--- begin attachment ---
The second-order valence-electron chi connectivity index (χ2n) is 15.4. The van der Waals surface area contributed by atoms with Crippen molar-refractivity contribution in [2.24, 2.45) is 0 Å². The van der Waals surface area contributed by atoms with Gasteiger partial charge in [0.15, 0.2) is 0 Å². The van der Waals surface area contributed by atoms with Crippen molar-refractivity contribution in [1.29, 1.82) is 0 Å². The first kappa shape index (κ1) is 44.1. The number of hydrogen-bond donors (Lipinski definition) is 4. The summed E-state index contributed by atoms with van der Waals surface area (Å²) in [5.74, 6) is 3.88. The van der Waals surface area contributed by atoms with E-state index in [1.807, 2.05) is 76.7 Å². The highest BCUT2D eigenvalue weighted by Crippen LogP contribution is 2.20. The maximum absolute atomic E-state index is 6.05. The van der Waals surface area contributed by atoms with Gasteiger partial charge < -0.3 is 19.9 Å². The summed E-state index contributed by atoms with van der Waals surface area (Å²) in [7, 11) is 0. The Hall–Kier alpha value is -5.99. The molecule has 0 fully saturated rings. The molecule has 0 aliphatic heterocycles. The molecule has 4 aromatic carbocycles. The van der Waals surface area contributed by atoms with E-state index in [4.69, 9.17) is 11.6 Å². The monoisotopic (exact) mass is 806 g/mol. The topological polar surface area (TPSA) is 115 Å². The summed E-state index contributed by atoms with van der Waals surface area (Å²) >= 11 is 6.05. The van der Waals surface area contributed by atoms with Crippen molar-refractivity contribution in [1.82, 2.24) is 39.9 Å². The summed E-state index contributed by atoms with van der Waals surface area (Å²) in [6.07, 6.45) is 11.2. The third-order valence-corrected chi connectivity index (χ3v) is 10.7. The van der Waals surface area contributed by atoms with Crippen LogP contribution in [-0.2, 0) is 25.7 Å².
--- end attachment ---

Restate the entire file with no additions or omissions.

The second-order valence-electron chi connectivity index (χ2n) is 15.4. The van der Waals surface area contributed by atoms with Crippen molar-refractivity contribution in [2.24, 2.45) is 0 Å². The van der Waals surface area contributed by atoms with Gasteiger partial charge in [0.15, 0.2) is 0 Å². The van der Waals surface area contributed by atoms with Crippen molar-refractivity contribution in [1.29, 1.82) is 0 Å². The first kappa shape index (κ1) is 44.1. The number of hydrogen-bond donors (Lipinski definition) is 4. The summed E-state index contributed by atoms with van der Waals surface area (Å²) in [5.74, 6) is 3.88. The van der Waals surface area contributed by atoms with E-state index in [1.807, 2.05) is 76.7 Å². The highest BCUT2D eigenvalue weighted by Crippen LogP contribution is 2.20. The maximum absolute atomic E-state index is 6.05. The van der Waals surface area contributed by atoms with Gasteiger partial charge < -0.3 is 19.9 Å². The summed E-state index contributed by atoms with van der Waals surface area (Å²) in [7, 11) is 0. The Hall–Kier alpha value is -5.99. The molecule has 0 fully saturated rings. The molecule has 0 aliphatic heterocycles. The molecule has 4 aromatic carbocycles. The van der Waals surface area contributed by atoms with E-state index in [4.69, 9.17) is 11.6 Å². The monoisotopic (exact) mass is 806 g/mol. The topological polar surface area (TPSA) is 115 Å². The summed E-state index contributed by atoms with van der Waals surface area (Å²) >= 11 is 6.05. The van der Waals surface area contributed by atoms with Crippen molar-refractivity contribution in [1.82, 2.24) is 39.9 Å². The summed E-state index contributed by atoms with van der Waals surface area (Å²) in [6.07, 6.45) is 11.2. The third-order valence-corrected chi connectivity index (χ3v) is 10.7. The van der Waals surface area contributed by atoms with Crippen LogP contribution in [-0.2, 0) is 25.7 Å².